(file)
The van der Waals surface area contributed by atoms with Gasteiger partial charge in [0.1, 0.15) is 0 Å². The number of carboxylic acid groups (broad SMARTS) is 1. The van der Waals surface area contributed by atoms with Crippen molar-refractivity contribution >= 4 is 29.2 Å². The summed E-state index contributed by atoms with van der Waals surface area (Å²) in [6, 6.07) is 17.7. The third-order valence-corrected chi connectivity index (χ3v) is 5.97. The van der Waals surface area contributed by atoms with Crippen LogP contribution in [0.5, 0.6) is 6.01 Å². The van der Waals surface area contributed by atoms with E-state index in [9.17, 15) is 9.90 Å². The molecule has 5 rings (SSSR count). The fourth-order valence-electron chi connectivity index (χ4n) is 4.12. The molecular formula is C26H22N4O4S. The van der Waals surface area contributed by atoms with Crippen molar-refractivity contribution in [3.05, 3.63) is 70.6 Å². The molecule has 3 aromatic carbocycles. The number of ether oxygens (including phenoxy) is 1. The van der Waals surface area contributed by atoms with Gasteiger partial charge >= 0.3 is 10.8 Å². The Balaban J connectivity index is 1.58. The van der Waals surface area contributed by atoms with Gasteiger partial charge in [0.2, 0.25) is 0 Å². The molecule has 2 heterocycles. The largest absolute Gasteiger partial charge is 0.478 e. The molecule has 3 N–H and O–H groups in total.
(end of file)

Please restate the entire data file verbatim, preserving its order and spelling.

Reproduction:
The van der Waals surface area contributed by atoms with Gasteiger partial charge in [0.1, 0.15) is 0 Å². The number of carboxylic acid groups (broad SMARTS) is 1. The van der Waals surface area contributed by atoms with Crippen molar-refractivity contribution >= 4 is 29.2 Å². The summed E-state index contributed by atoms with van der Waals surface area (Å²) in [6, 6.07) is 17.7. The third-order valence-corrected chi connectivity index (χ3v) is 5.97. The van der Waals surface area contributed by atoms with Crippen LogP contribution in [0.5, 0.6) is 6.01 Å². The van der Waals surface area contributed by atoms with E-state index in [9.17, 15) is 9.90 Å². The molecule has 5 rings (SSSR count). The fourth-order valence-electron chi connectivity index (χ4n) is 4.12. The molecular formula is C26H22N4O4S. The van der Waals surface area contributed by atoms with Crippen molar-refractivity contribution in [3.05, 3.63) is 70.6 Å². The molecule has 3 aromatic carbocycles. The number of ether oxygens (including phenoxy) is 1. The van der Waals surface area contributed by atoms with Gasteiger partial charge >= 0.3 is 10.8 Å². The Balaban J connectivity index is 1.58. The van der Waals surface area contributed by atoms with Gasteiger partial charge in [0.2, 0.25) is 0 Å². The molecule has 2 heterocycles. The largest absolute Gasteiger partial charge is 0.478 e. The molecule has 3 N–H and O–H groups in total.